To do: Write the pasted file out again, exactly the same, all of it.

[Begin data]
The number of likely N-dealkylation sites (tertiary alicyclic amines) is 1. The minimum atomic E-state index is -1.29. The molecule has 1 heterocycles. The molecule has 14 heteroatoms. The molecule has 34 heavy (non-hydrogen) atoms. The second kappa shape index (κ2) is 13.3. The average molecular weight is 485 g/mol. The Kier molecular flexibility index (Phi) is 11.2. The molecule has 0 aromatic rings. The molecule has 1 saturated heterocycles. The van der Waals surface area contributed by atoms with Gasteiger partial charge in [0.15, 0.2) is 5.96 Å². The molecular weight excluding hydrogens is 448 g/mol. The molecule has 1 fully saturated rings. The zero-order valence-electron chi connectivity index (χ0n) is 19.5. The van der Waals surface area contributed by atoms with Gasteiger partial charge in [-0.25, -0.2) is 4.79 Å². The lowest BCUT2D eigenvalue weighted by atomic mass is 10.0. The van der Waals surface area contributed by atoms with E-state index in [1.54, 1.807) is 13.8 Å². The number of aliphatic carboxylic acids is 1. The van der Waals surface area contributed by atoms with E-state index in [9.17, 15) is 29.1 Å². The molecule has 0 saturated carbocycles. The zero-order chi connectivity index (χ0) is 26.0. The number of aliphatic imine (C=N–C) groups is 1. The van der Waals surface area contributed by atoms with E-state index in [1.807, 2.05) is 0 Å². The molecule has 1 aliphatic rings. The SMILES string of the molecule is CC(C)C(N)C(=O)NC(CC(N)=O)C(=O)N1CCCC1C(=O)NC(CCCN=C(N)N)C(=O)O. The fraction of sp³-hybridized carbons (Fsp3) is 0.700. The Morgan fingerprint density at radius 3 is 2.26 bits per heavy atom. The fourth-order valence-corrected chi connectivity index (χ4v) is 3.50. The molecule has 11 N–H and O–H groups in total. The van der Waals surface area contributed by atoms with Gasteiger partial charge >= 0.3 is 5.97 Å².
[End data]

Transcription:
The number of likely N-dealkylation sites (tertiary alicyclic amines) is 1. The minimum atomic E-state index is -1.29. The molecule has 1 heterocycles. The molecule has 14 heteroatoms. The molecule has 34 heavy (non-hydrogen) atoms. The second kappa shape index (κ2) is 13.3. The average molecular weight is 485 g/mol. The Kier molecular flexibility index (Phi) is 11.2. The molecule has 0 aromatic rings. The molecule has 1 saturated heterocycles. The van der Waals surface area contributed by atoms with Gasteiger partial charge in [0.15, 0.2) is 5.96 Å². The molecular weight excluding hydrogens is 448 g/mol. The molecule has 1 fully saturated rings. The zero-order valence-electron chi connectivity index (χ0n) is 19.5. The van der Waals surface area contributed by atoms with Gasteiger partial charge in [-0.25, -0.2) is 4.79 Å². The lowest BCUT2D eigenvalue weighted by atomic mass is 10.0. The van der Waals surface area contributed by atoms with E-state index in [1.54, 1.807) is 13.8 Å². The number of aliphatic carboxylic acids is 1. The van der Waals surface area contributed by atoms with E-state index in [9.17, 15) is 29.1 Å². The molecule has 0 saturated carbocycles. The zero-order chi connectivity index (χ0) is 26.0. The number of aliphatic imine (C=N–C) groups is 1. The van der Waals surface area contributed by atoms with E-state index in [1.807, 2.05) is 0 Å². The molecule has 1 aliphatic rings. The SMILES string of the molecule is CC(C)C(N)C(=O)NC(CC(N)=O)C(=O)N1CCCC1C(=O)NC(CCCN=C(N)N)C(=O)O. The fraction of sp³-hybridized carbons (Fsp3) is 0.700. The Morgan fingerprint density at radius 3 is 2.26 bits per heavy atom. The fourth-order valence-corrected chi connectivity index (χ4v) is 3.50. The molecule has 11 N–H and O–H groups in total. The van der Waals surface area contributed by atoms with Gasteiger partial charge >= 0.3 is 5.97 Å².